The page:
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The Protruding Uncertainties

Anamika Sahu
Friday, March 4, 2016
Anamika Sahu
The collective measures taken by the healthcare fraternity to join hands with technology in the recent times are much appreciable. Breaking the 'No Entry Zone' for technology, doctors have started leveraging it to provide the best healthcare services that they can. However, with this marriage going strongly, there seems to be a decline in the IT spending from the healthcare segment in the year 2014 and 2015. But IDC predicts that worldwide IT spending will reach $2.8 trillion in 2019 with the strongest growth coming from the Healthcare industry with a CAGR of 5.5 percent between 2015-2019. A ray of hope!

With the ecosystem undergoing a dramatic and fundamental shift in business, clinical and operating models, healthcare providers, payers, governments and other stakeholders strive to deliver effective, efficient and equitable care. Fueled by the aging and growing population, the proliferation of chronic diseases, heightened focus on care quality and value, evolving financial and quality regulations, informed and empowered consumers and innovative treatments and technologies, the cost of healthcare is touching sky each day. But technology is playing an eminent role in bringing it down to a level that is affordable by most of us.

The potential to streamline, improve and perhaps transform the current healthcare system is huge. Wearable technology like Google Glass has taken the front seat in many countries; mobiles are becoming the first and the last thing that people look at everyday to stay connected, making it one of the most potential devices for healthcare industry to touch lives of people. On the other hand, technologies like Digestible Sensors will continue to provide healthcare professionals with more information about human body and how various treatment solutions affect each system of organs.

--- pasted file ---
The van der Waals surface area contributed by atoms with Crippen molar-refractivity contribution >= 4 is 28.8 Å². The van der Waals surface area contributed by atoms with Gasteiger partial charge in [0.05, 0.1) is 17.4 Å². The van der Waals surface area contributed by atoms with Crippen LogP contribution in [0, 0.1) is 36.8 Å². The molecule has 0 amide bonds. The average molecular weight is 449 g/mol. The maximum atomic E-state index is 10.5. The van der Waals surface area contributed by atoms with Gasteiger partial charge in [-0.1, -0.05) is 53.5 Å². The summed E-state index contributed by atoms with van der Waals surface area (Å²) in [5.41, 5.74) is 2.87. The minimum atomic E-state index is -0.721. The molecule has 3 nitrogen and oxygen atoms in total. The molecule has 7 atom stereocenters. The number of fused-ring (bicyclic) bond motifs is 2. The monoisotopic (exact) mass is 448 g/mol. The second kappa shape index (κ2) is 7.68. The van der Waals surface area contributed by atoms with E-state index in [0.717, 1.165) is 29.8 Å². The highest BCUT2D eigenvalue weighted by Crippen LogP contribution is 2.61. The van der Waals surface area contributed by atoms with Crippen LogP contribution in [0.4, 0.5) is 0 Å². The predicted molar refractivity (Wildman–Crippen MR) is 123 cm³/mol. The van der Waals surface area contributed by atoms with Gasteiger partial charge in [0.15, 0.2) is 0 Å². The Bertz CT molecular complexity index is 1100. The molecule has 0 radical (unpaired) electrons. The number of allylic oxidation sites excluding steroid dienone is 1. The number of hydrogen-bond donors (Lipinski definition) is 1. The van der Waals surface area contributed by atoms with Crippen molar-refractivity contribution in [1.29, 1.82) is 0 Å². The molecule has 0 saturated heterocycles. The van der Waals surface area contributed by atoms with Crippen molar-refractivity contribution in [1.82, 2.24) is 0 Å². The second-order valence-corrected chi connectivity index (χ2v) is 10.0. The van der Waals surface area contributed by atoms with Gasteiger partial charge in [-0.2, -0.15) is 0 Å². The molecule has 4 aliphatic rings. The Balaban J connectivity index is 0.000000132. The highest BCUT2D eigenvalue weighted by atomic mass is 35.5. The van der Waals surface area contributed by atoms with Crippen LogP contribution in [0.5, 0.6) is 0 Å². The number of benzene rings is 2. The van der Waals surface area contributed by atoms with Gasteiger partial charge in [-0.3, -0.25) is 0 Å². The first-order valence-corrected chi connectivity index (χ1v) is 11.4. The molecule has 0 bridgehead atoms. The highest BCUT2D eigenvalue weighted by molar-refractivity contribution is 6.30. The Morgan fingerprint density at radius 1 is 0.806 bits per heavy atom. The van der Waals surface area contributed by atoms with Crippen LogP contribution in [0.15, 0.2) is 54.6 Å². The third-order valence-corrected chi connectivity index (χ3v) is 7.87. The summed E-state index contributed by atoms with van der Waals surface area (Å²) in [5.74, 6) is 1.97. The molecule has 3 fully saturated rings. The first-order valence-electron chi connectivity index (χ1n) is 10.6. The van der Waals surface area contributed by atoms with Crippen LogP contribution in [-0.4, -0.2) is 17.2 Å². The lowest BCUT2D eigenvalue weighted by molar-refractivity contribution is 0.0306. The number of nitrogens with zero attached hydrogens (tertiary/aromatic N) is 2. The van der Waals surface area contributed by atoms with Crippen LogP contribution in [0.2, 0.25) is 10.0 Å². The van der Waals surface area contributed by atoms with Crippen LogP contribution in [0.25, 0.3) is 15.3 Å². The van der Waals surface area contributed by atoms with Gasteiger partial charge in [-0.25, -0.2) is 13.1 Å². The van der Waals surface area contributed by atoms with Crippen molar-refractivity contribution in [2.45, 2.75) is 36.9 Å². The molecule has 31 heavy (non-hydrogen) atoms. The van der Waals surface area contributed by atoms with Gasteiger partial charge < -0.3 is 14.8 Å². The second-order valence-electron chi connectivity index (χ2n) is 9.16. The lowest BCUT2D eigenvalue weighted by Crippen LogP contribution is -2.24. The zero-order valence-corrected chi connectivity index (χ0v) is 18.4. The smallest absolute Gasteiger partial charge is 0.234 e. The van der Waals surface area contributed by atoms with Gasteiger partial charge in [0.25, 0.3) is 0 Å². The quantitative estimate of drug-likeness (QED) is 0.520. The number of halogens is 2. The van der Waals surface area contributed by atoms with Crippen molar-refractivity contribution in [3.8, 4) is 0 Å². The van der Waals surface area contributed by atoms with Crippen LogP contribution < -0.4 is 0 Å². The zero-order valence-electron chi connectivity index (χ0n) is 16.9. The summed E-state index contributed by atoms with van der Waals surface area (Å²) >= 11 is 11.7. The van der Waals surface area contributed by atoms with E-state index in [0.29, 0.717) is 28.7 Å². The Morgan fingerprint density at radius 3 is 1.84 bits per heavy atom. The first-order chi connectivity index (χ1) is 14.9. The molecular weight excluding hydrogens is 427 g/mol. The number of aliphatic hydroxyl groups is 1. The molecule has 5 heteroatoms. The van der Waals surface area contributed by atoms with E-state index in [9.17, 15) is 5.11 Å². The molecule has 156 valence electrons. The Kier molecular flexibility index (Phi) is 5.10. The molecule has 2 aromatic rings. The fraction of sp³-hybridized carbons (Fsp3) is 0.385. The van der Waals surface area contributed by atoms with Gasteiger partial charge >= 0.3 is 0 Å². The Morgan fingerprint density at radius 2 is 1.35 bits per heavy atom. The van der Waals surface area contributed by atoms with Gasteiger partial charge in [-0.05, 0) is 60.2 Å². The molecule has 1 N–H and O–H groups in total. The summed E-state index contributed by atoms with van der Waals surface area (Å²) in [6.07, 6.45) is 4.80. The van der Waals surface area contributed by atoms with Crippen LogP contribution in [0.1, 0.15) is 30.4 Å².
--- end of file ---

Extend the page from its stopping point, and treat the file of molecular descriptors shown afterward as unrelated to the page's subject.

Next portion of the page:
Communication may seem like an easy technology to develop for the healthcare industry, but it has been nothing but problematic for decades costing over $250 billion to process over 30 billion transactions annually. However, steps are being taken to create platforms where such communications can be made as simple and cost effective as possible and link doctors with other doctors and patients.

While communication and cost are just two protruding uncertainties, there are several others that need immediate attention from the industry and its stakeholders. From leveraging big data to tapping into social networking, companies are turning their attention to how technology can be applied to keep people healthy. We need more such technological advancements, but quite early, to make healthcare industry stay healthy and serve its customers better.

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